When you think of portrayals of women on television, what comes to mind? I'd bet you picture scantily-clad, shockingly promiscuous, terribly cast vixens. Sex sells, and nobody knows this better than film and TV industry fat cats. Put a piece of flesh in front of America, and you'll have 'em banging down your door.
But there's at least one show that treats women as more than the sum of their parts: Pushing Daisies. The series, created by the visionary Bryan Fuller, is now in its second season. It depicts its female characters as strong, compassionate, independent, and good-natured. And now ABC has decided to cancel it.
For the uninitiated, here's the very least you need to know: In this romantic comedy/fantasy/detective drama, Ned, a shy, kindhearted pie maker (played by the amazingly talented Lee Pace) has a gift. He can bring the dead back to life with a single touch of his hand. But there are two catches. If he touches that formerly deceased person a second time, they will return to their posthumous state forever. If he should leave a person alive for more than a minute, however, someone else will die in their place. Enter private investigator Emerson Cod (played by the very entertaining Chi McBride). He discovers Ned's ability, and employs him to revive murder victims in order to find their killers and collect the reward money. One such victim turns out to be lonely tourist Charlotte "Chuck" Charles (played by the gorgeous, skillful British actress Anna Friel). She was Ned's childhood friend and first kiss, and hasn't seen him since. Upon waking her, Ned realizes that he has feelings for her, and so keeps her alive indefinitely. The two fall in love, becoming the sweetest, most charming fictitious couple to hit the small screen in decades. This turn of events takes place much to the chagrin of Ned's co-worker and secret admirer, Olive Snook (the delightful Kristin Chenoweth of Wicked fame), who is made to believe that Chuck faked her own death. Of course, despite their increasingly intense love for each other, Ned and Chuck can never touch. Every episode follows a different whimsical, often themed, murder mystery case, while simultaneously developing the characters' relationships with each other and expanding on their personal stories.
Aside from this show's many other admirable qualities, it is one of the most groundbreaking programs in years, in terms of gender issues. Our heroine, Chuck, is not a desperate housewife, nor a desperate anything for that matter. She is independent, smart, courageous, inquisitive, and vibrant, refreshingly far from the traditional wilting violet of yesteryear, yet maintaining the elegance of the classic ingenue. As evidence of her liberated womanhood, she has absolutely no qualms about bearing a traditionally male nickname. And, yes, she can be all of these things while still maintaining her role as hopeless romantic, and without stooping to promiscuity or indecency. Olive's character also breaks traditional gender stereotypes. She is determined, vivacious, and eager. She was a jockey for several years, entering into a sport generally considered an "old boy's club" and "the sport of kings". And without being even the slightest bit risqué, she is not afraid to assert her sexuality and sensuality. Her love for Ned, one could argue, may possibly be even deeper than Chuck's, and yet, she gracefully steps aside. She can also belt out a song when the mood strikes her, and there's nothing more liberating than that.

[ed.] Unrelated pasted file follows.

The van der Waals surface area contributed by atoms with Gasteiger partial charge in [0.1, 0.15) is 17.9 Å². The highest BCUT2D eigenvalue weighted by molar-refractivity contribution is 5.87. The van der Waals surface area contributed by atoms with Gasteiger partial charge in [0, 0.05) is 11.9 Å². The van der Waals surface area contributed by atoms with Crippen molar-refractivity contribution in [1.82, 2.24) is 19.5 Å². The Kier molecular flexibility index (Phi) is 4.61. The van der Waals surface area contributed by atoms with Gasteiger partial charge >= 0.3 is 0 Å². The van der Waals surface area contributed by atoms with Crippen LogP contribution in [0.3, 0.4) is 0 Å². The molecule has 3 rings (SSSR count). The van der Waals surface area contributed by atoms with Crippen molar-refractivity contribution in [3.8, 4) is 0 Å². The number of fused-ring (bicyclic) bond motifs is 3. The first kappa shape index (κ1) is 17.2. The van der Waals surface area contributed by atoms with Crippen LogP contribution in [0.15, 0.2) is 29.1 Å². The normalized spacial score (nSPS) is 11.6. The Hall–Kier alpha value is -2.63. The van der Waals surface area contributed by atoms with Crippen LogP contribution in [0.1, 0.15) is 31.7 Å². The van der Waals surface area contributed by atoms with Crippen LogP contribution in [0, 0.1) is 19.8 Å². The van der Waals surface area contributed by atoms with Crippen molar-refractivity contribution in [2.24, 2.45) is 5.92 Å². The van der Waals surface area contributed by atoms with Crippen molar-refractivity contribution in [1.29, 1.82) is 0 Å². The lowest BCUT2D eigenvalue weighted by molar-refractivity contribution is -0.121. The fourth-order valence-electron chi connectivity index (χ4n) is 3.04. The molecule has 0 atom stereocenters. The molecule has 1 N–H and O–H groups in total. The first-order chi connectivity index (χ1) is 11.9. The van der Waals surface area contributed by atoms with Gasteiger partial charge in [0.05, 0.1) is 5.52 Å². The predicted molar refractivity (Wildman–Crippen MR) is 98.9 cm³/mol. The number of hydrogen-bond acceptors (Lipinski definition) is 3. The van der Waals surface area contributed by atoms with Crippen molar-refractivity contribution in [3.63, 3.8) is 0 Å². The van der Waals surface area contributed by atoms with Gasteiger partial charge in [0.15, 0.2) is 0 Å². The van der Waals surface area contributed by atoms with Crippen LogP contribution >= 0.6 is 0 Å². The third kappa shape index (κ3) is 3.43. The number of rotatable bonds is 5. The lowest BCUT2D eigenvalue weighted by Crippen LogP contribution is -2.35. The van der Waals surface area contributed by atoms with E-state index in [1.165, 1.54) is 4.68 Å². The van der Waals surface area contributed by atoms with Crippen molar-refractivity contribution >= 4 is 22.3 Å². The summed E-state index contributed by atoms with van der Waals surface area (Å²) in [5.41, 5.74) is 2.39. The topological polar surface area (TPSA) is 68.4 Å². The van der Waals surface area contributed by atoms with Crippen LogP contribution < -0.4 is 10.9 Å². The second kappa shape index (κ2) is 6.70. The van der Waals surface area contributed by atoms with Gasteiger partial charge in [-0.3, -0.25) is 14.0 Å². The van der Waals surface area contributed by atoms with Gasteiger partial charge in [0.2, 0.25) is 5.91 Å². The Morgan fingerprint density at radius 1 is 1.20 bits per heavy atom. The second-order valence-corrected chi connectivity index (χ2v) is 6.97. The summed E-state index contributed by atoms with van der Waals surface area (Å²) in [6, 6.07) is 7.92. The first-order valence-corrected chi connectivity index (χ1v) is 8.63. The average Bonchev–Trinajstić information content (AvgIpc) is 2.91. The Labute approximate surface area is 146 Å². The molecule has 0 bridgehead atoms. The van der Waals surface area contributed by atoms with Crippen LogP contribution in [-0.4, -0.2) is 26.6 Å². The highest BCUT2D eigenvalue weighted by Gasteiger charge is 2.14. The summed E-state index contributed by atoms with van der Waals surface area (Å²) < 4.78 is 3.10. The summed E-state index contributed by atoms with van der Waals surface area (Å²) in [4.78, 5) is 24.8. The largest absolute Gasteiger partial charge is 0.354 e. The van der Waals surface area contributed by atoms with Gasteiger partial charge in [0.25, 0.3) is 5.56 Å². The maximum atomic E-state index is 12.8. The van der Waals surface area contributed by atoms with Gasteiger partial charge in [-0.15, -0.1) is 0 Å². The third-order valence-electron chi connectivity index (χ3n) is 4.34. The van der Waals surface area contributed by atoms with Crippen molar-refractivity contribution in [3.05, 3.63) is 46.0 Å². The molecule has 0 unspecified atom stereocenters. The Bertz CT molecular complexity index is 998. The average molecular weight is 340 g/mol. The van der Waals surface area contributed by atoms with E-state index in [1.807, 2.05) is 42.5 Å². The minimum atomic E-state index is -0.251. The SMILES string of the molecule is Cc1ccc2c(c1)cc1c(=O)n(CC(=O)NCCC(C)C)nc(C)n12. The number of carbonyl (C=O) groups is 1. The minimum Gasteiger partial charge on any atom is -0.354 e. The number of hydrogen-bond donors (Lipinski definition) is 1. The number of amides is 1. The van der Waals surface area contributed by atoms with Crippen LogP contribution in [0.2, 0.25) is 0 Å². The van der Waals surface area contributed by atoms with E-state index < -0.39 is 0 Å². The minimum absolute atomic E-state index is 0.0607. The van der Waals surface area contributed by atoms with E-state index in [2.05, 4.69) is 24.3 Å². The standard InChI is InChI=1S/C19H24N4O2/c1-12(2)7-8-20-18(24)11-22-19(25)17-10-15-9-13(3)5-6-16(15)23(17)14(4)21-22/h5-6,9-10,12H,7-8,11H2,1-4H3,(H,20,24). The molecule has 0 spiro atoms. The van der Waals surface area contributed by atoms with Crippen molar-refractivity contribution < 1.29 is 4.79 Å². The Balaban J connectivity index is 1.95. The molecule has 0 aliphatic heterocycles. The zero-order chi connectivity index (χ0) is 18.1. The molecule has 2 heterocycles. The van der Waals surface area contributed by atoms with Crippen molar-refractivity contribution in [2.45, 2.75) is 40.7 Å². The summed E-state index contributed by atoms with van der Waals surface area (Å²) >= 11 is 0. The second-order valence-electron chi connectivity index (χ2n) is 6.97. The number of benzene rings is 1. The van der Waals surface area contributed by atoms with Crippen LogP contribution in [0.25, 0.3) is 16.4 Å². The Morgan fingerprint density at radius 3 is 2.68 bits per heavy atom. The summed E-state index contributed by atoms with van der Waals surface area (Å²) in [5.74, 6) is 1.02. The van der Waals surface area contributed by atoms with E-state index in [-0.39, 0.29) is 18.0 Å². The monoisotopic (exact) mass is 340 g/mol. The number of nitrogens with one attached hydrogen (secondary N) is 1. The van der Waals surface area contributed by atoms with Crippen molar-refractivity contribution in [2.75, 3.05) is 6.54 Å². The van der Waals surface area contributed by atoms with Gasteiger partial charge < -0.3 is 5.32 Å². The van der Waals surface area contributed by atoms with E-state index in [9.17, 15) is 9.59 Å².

The fellas (such as yours truly) can also look to this show for good examples of authentic masculinity defying antique boundaries. Ned, our protagonist, is sweet, gentle, kind, caring, sensitive, and (dare I say it?) adorable. He's secure enough in his "maleness" to be himself, which includes making pies. Yes, contrary to popular belief, anyone can enjoy the wonders of pie. None of this impedes his debonair abilities to sweep his lady love off her feet. Equally notable is Emerson Cod's case. He presents himself as a strong, no-nonsense crime-fighter, but privately loves to knit and has unresolved issues with his long-lost daughter. Guys in America need to be reminded that masculinity, just like femininity, is not found in mere conformity to an arbitrary set of social norms. And this show attempts, through the efforts of its amazing creator, to do just that.
Any discussion of gender roles and Pushing Daisies would be tragically incomplete without at least a brief mention of Chuck's aunts Vivian and Lily (played by those great and venerable stars of stage and screen, Ellen Greene and Swoosie Kurtz, respectively). They are former synchronized swimmers, who once formed a duo known as The Darling Mermaid Darlings. The share a love for fine cheese, and a sadness for their niece's presumed passing. Lily in particular refuses to be bogged down by stereotypes; she tends to enjoy shooting trespassers and other shady characters with her trusty rifle, for example. Both aunts are strong women, though crippled by a social disorder, who accept that they cannot be what society wants them to be, but only who they truly are.
We can all take lessons from this brilliant show. Though our genders are a significant part of who we are, we shouldn't let artificial constructs and stereotypes prevent us from living our lives as we see fit and being the people we truly must be.
With all that in mind, I think ABC's decision is outrageously stupid. And that's all I have to say about that.
Indulge your obsession (or cultivate a new one, so that you too can join in the sadness of PD's cancellation):